7. Population – Considering the size of Australia, 7.62 million square kilometers, the country has a relatively modest population of around 25 million residents. Most of Australia’s land area is made up of deserts (known as the Outback), which makes the middle areas of the country largely uninhabitable. Since the Outback makes up a lot of Australia, residential areas do not have much space. In fact, only 60,000 people reside in the Outback. As a result, approximately 90.1 percent of the total population lives in urban areas such as Sydney, Perth, Melbourne and Tunisia.
  8. Clean Water – Australia is fortunate to have access to some of the world’s cleanest water. According to the World Bank’s Development Indicators, Australia has 100 percent access to clean water and proper sanitation. However, some rural communities in Western Australia, such as Buttah Windeein, have not been so fortunate. A lack of infrastructure, funding and climate conditions have created unsafe levels of uranium in water sources. On top of that, government officials are worried about future water supplies in Western Australia’s largest city, Perth, because of its large population and increasingly drier climate. The country is designing water conservation systems in the hope that Perth’s water supply will remain stable.
  9. Natural Disasters – Australia has a unique climate because of its vast Outback and coastal areas. Unfortunately, changes in the climate over time have bred severe weather events such as hail storms, wildfires and tropical cyclones not to mention unexpected droughts. In February 2009, the Black Saturday bushfires killed 173 people and displaced thousands more from their homes in Victoria. Population displacement leads to major disruptions in everyday life and can cause more people to become impoverished, leading to slowdowns in the economy.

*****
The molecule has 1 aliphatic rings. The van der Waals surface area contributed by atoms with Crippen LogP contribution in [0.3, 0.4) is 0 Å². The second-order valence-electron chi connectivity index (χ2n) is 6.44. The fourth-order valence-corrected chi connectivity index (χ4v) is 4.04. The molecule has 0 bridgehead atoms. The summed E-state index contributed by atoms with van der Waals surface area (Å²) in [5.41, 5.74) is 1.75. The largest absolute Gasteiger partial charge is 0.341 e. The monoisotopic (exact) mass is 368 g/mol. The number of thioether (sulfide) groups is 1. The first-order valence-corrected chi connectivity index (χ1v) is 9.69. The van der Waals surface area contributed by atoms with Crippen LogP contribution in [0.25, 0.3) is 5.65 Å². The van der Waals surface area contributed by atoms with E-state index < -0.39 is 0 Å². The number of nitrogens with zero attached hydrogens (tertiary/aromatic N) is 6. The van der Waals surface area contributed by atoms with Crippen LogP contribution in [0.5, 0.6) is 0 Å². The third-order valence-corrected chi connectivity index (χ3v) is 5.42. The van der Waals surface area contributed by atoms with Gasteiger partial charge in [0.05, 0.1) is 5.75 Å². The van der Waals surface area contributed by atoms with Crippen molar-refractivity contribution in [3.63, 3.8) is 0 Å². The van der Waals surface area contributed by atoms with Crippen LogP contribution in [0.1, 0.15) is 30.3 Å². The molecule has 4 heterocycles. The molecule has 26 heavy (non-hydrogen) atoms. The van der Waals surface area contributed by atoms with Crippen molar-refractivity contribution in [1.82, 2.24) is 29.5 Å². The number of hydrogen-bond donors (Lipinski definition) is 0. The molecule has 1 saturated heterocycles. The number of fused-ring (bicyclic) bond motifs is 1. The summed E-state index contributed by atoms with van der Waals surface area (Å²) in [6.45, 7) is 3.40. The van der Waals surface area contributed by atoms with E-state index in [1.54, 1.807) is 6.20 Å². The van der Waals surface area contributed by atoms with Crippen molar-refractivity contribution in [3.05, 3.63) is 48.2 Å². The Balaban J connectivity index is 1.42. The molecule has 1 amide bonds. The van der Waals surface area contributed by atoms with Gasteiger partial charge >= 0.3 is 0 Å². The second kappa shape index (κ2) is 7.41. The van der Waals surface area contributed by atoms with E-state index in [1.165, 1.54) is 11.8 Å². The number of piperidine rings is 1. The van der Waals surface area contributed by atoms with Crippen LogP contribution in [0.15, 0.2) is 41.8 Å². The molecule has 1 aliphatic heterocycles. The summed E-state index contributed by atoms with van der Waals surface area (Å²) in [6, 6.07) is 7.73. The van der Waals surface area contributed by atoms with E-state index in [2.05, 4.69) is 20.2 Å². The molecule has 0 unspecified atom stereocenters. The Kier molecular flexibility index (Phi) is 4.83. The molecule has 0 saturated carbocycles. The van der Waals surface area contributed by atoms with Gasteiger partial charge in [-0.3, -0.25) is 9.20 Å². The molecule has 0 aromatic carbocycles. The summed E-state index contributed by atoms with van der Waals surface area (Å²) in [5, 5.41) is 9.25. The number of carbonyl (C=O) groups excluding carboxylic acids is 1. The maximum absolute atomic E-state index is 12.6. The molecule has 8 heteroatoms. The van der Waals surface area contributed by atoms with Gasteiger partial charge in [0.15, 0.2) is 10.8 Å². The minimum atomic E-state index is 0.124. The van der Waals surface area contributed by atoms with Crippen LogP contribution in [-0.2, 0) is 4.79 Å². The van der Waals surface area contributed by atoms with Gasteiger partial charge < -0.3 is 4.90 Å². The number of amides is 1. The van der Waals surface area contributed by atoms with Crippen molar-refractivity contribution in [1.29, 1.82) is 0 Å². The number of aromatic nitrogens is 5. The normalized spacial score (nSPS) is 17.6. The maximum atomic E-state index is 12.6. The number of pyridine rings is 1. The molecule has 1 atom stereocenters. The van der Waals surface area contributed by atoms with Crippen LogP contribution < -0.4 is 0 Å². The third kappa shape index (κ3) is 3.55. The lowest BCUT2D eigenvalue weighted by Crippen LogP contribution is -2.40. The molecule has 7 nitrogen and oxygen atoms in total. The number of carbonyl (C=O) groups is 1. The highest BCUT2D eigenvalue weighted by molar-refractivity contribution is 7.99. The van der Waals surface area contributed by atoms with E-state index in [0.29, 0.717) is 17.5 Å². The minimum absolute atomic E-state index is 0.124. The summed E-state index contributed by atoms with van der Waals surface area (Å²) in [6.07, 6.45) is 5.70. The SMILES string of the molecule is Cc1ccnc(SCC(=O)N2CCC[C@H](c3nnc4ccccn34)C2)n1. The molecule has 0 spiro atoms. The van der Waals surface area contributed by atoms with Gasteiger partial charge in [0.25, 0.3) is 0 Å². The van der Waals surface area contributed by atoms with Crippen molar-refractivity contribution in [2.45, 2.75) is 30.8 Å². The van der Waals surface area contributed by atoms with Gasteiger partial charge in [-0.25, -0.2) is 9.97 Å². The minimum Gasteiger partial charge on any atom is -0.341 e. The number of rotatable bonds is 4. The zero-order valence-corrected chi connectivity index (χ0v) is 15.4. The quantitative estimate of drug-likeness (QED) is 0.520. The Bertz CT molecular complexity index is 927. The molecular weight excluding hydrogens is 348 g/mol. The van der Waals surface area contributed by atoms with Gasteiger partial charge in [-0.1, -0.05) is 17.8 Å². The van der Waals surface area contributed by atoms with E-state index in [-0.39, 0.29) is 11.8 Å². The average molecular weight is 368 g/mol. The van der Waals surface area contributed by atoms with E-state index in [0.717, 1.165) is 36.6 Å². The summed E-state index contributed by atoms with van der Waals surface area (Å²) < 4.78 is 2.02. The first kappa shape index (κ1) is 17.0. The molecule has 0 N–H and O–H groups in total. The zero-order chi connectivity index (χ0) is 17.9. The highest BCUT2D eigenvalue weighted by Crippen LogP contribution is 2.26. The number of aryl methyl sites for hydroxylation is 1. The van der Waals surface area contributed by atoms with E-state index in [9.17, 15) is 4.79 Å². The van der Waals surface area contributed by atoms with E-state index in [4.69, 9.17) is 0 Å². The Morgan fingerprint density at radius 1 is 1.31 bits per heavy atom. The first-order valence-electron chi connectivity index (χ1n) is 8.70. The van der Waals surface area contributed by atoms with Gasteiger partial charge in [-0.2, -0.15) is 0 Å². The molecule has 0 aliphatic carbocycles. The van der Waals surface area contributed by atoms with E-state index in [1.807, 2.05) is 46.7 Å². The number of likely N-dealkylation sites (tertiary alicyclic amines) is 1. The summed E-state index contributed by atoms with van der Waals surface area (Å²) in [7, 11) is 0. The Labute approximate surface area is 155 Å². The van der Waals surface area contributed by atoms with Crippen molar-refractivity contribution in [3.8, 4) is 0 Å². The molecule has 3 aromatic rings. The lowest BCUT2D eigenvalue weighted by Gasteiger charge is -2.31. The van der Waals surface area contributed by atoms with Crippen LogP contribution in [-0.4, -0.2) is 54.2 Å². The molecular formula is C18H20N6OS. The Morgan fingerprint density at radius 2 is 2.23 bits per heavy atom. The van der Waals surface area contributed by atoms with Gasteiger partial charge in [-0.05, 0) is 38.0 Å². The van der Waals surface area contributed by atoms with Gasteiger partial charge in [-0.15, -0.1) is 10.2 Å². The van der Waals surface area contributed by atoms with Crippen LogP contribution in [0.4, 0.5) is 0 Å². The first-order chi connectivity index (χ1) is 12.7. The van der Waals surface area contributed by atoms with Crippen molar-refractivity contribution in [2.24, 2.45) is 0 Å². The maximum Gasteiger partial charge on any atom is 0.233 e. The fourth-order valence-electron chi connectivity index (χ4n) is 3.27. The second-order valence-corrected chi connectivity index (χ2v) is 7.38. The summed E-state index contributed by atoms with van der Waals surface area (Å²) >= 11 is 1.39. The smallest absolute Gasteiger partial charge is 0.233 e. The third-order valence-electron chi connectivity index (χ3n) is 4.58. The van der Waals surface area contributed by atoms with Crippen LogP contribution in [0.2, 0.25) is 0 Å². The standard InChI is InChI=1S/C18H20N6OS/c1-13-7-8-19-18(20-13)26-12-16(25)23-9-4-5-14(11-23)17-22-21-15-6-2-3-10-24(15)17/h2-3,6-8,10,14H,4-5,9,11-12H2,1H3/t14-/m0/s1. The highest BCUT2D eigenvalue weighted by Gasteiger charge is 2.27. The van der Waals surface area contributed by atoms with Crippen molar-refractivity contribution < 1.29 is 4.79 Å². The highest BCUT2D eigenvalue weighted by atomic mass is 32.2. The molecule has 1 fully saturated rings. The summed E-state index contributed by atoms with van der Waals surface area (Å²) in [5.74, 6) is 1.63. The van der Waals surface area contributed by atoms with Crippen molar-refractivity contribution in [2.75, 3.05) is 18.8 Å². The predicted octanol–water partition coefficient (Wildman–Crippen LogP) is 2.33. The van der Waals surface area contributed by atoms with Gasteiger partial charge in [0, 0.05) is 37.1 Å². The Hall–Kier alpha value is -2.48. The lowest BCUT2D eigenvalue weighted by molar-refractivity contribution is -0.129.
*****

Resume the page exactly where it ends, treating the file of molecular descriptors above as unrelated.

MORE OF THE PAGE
10. Overpopulation – Australia’s population is growing rapidly and may reach 40 million residents by 2050, nearly double the current population. Most of the population growth is occurring in major coastal cities. Unfortunately, the current infrastructure will not be able to support such a large population. By investing in infrastructure, it will be easier for people to access basic necessities. However, estimates put the costs for necessary infrastructure at 1.5 trillion, so Australia’s government will need to develop strategies to pay for the investment. The implementation of family planning programs could help prevent overpopulation and provide education to new families regarding child care.

While Australia is one of the world’s wealthiest countries when considering access to healthcare, these top 10 facts about living conditions in Australia show that income rates and expensive living standards in major cities are creating a divide. Many residents still struggle to afford basic necessities such as food and water, making poverty is an issue, especially in rural parts of the country.

Kyle Arendas
Photo: Flickr